Sunday, April 30, 2017

Queen (Freddie Mercury 1946 - 1991)

Brian May (guitar and vocals) and drummer Roger Taylor (percussion and vocals) played a hard rock psychedelic group called Smile in 1967. When singer, Tim Staffell left the band in 1971, he was replaced with piano player and singer, Freddie Bulsara (Freddie Mercury), and a few months later bassist, John Deacon made up the quartet. The lads were keen to complete their studies and kept the band as a pastime, playing only a handful of gigs. Somewhere along the line the group changed their name and Smile became Queen. Brian May and his father had built a guitar which they called the Red Special, and it had a most unique sound which was to become Queen‘s trademark. Their style of music was a bizarre fusion of the macho and the fey which was most appropriate for the Glam Rock era. As the group progressed they delved more deeply into camp and bombast, creating a huge, mock-operatic sound with layered guitars and overdubbed vocals. Freddie Mercury had a good voice and brought an extravagant sense of camp to the band, pushing them toward kitschy humour and pseudo-classical arrangements. In 1973, they released the first Queen album at the height of Glam Rock and started touring the UK. Nothing happened.

In 1974 Queen went to Australia and appeared as headliners of the Sunbury Festival (near Melbourne). Few in the crowd had heard of "Queen" and when they arrival at the festival site in limousines many were alienated. Long delays with technical problems and alleged sabotage meant the crowd were non plused when eventually they were introduced as a bunch of "Stuck-up Pommy bastards". The Australian experience was a complete disaster and they decided to pack up and return home. Better news awaited them in Blighty. Top of the Pops (BBC) were looking for an act and the single from their second album Queen II, was previewed with a performance of Seven Seas of Rye.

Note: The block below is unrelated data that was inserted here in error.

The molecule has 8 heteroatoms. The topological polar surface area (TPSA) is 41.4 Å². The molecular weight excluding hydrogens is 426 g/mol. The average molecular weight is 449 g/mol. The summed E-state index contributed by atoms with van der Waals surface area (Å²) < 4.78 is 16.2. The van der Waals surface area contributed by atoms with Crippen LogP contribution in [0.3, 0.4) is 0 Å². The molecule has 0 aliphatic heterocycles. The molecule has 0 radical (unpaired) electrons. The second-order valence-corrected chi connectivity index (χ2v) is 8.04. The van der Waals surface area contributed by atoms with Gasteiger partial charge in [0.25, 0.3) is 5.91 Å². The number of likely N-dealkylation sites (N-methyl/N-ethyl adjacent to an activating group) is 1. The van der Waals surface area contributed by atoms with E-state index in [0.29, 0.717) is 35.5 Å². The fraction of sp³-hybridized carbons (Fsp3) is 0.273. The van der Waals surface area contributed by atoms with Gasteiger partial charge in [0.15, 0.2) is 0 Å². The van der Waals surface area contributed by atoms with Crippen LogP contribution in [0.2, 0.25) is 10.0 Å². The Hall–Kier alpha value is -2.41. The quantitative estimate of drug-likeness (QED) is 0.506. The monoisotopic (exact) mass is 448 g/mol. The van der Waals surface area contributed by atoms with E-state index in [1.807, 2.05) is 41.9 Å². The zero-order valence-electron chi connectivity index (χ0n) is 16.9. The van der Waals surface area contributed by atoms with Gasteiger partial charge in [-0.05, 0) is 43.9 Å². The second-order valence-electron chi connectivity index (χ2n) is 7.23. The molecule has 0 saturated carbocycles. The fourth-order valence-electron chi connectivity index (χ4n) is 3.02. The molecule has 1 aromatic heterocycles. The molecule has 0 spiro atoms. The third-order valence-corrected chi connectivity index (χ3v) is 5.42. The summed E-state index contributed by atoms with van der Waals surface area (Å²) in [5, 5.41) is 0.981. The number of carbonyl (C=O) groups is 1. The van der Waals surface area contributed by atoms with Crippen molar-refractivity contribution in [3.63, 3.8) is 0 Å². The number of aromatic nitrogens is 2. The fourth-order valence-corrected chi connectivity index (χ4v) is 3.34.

The dynamic and charismatic Freddy Mercury won the interest of the record buying public and both song and album were a smash success in the UK. Both single and album rocketed up the charts. Queen embarked on their first headlining tour of the UK. Queen was eager to conquer the US market and embarked on a tour, with Mott the Hoople, in support. Brain took ill and Queen returned to the UK early to concentrate on studio work. At the end of 1974 Queen released their third album, Sheer Heart Attack. "Killer Queen" was the chosen single and again both 45 and album zoomed up the charts. Sheer Heart Attack sold well in America too.

A Night at the Opera was released in 1975 and was a masterpiece with a little bit of everything including the seven minute, mini opera written by Freddy Mercury. No cost was spared for the song and it took a month to complete. Against all the odds the single "Bohemian Rhapsody" got mass airplay and became Number One. The band also put together a fine video for the song which was a rarity.